Washington: U.S President Donald Trump on Tuesday hosted Israeli Prime Minister Benjamin Netanyahu and foreign ministers of the United Arab Emirates and Bahrain for the signing of the historic Abraham Accords, which is the first Arab-Israeli peace deal in 26 years.
"After decades of division and conflict, we mark the dawn of a new Middle East," Trump said, moments before the accord was signed at the South Lawns of the White House.
The UAE was represented by Foreign Minister Abdullah bin Zayed and Bahrain by Foreign Minister Abdullatif Al Zayani. The Abraham Accords—essentially bilateral agreements with Israel—do not mention the Israeli-Palestinian conflict.
"Thanks to the great courage of the leaders of these three countries, we take a major stride towards a future in which people of all faiths and backgrounds live together in peace and prosperity," Trump said.
The president pointed out that these were the only two peace deals between Israel and the Arab States in more than a quarter of a century. Egypt was the first Arab state to sign a peace deal with Israel in 1979. Jordan signed a peace pact in 1994.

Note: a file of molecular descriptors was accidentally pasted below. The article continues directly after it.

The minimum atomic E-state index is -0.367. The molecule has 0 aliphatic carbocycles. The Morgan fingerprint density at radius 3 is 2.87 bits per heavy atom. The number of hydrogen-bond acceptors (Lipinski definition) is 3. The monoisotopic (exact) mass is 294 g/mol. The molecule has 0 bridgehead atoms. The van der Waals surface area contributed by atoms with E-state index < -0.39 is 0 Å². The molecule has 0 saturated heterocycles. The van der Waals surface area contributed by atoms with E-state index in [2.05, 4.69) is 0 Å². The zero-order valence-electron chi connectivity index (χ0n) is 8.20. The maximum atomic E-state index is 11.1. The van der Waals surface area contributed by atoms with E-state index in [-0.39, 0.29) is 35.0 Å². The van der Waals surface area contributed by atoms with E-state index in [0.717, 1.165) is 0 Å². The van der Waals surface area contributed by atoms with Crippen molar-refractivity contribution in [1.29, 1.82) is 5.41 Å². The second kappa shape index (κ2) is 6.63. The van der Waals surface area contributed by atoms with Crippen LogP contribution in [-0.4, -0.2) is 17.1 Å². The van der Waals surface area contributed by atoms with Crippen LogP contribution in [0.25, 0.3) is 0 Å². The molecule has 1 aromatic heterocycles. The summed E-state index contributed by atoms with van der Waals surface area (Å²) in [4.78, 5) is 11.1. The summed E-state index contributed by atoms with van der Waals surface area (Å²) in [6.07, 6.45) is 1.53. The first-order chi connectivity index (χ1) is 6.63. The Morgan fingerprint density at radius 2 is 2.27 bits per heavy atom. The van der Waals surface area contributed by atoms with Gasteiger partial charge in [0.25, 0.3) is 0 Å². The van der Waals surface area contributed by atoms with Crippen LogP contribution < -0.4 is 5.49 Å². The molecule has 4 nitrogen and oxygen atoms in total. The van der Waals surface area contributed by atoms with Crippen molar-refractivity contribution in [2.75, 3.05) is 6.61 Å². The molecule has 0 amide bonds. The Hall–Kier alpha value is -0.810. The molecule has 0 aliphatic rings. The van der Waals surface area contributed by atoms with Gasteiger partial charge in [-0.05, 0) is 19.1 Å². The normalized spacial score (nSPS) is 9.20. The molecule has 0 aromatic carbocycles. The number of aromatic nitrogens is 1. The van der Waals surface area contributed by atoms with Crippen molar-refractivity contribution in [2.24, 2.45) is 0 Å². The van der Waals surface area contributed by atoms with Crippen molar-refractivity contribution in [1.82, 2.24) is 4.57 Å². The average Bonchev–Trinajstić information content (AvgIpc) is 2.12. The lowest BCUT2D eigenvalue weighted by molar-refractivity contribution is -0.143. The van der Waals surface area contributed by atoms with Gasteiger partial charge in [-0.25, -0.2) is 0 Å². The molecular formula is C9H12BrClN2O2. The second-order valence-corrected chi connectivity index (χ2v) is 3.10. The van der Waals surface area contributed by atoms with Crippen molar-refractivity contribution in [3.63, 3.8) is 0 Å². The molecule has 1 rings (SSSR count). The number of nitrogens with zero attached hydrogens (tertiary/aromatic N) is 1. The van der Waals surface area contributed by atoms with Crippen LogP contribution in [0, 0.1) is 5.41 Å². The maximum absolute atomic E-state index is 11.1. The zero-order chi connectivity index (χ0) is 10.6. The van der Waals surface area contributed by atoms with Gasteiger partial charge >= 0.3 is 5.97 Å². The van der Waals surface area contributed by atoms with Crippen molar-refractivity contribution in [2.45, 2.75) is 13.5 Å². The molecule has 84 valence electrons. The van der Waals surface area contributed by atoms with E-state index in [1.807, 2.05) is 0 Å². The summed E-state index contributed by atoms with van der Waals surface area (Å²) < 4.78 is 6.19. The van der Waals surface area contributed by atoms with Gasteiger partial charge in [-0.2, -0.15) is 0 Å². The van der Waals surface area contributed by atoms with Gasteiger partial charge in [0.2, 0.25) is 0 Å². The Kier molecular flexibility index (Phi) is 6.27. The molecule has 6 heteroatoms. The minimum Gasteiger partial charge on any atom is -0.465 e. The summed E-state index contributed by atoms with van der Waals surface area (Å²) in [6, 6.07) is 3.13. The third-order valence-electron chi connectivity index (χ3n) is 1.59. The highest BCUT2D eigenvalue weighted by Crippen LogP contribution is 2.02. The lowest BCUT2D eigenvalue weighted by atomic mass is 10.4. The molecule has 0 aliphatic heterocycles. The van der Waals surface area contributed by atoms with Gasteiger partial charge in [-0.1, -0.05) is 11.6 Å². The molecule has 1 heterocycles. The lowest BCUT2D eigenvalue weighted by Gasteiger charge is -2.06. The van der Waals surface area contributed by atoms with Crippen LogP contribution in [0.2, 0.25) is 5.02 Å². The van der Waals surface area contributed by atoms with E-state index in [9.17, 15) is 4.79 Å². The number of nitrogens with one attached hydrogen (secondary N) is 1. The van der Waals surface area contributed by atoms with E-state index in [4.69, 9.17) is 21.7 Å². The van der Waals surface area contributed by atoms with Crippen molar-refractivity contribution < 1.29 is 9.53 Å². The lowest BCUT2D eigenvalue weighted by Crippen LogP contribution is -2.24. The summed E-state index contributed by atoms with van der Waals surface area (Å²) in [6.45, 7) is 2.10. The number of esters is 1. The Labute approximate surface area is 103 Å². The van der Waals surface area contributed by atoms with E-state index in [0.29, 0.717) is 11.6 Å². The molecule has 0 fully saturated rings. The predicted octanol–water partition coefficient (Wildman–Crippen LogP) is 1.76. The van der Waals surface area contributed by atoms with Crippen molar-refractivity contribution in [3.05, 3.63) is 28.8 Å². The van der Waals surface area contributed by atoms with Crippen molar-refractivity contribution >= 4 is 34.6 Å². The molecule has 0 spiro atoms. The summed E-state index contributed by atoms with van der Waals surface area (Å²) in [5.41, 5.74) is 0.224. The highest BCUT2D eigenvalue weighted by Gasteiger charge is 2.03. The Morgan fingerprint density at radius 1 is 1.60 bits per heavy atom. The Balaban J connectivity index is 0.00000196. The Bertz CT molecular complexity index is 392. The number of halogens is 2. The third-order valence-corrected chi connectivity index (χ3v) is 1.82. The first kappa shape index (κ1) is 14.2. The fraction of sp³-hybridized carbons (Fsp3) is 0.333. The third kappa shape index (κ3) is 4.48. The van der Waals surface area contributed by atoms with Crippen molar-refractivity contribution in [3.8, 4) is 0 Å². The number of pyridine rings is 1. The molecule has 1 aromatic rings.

"Now, we have achieved two in a single month and there are more to follow," Trump said.
As per the agreements, the UAE and Bahrain will establish embassies, exchange ambassadors, cooperate and work together with Israel across a range of sectors, including tourism, trade, healthcare and security.
"They are friends. The Abraham Accords also open the door for Muslims around the world to visit the historic sites in Israel and to peacefully pray at Al-Aqsa Mosque in Jerusalem, the third holiest site in Islam," Trump said, amid applause and cheer from more than 200 invited guests.
Together, these agreements will serve as the foundation for comprehensive peace across the entire region, Trump said.